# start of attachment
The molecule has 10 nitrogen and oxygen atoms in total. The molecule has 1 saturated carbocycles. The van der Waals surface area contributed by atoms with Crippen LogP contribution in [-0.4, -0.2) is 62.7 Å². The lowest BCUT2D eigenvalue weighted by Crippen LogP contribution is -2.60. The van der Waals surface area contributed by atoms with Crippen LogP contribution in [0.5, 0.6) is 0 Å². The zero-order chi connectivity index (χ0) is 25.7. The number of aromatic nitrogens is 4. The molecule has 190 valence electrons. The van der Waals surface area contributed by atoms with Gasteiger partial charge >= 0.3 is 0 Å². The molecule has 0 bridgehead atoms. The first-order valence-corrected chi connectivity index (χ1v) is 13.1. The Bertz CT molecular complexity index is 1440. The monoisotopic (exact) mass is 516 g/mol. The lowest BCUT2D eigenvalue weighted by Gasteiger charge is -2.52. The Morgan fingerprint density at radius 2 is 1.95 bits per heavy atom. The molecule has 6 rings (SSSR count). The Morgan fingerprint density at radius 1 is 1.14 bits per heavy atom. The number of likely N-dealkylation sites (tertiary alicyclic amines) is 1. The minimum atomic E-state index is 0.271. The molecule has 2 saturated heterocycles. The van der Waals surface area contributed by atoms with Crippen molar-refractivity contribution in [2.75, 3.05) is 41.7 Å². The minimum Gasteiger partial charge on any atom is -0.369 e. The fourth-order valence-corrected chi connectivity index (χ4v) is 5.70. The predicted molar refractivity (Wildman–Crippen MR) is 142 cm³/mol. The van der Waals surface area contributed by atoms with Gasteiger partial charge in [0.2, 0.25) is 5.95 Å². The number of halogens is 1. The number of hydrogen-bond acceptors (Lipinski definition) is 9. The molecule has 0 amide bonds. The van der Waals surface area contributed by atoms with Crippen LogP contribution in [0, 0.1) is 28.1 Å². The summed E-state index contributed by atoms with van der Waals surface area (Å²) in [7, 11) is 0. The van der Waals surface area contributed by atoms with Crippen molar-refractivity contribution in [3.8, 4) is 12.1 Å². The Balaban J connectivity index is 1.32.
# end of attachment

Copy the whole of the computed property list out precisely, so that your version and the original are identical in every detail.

The molecule has 10 nitrogen and oxygen atoms in total. The molecule has 1 saturated carbocycles. The van der Waals surface area contributed by atoms with Crippen LogP contribution in [-0.4, -0.2) is 62.7 Å². The lowest BCUT2D eigenvalue weighted by Crippen LogP contribution is -2.60. The van der Waals surface area contributed by atoms with Crippen LogP contribution in [0.5, 0.6) is 0 Å². The zero-order chi connectivity index (χ0) is 25.7. The number of aromatic nitrogens is 4. The molecule has 190 valence electrons. The van der Waals surface area contributed by atoms with Gasteiger partial charge >= 0.3 is 0 Å². The molecule has 0 bridgehead atoms. The first-order valence-corrected chi connectivity index (χ1v) is 13.1. The Bertz CT molecular complexity index is 1440. The monoisotopic (exact) mass is 516 g/mol. The lowest BCUT2D eigenvalue weighted by Gasteiger charge is -2.52. The Morgan fingerprint density at radius 2 is 1.95 bits per heavy atom. The molecule has 6 rings (SSSR count). The Morgan fingerprint density at radius 1 is 1.14 bits per heavy atom. The number of likely N-dealkylation sites (tertiary alicyclic amines) is 1. The minimum atomic E-state index is 0.271. The molecule has 2 saturated heterocycles. The van der Waals surface area contributed by atoms with Crippen molar-refractivity contribution in [2.75, 3.05) is 41.7 Å². The minimum Gasteiger partial charge on any atom is -0.369 e. The fourth-order valence-corrected chi connectivity index (χ4v) is 5.70. The predicted molar refractivity (Wildman–Crippen MR) is 142 cm³/mol. The van der Waals surface area contributed by atoms with Gasteiger partial charge in [0.2, 0.25) is 5.95 Å². The number of halogens is 1. The number of hydrogen-bond acceptors (Lipinski definition) is 9. The molecule has 0 amide bonds. The van der Waals surface area contributed by atoms with Crippen LogP contribution in [0, 0.1) is 28.1 Å². The summed E-state index contributed by atoms with van der Waals surface area (Å²) in [7, 11) is 0. The van der Waals surface area contributed by atoms with Crippen molar-refractivity contribution in [3.8, 4) is 12.1 Å². The Balaban J connectivity index is 1.32.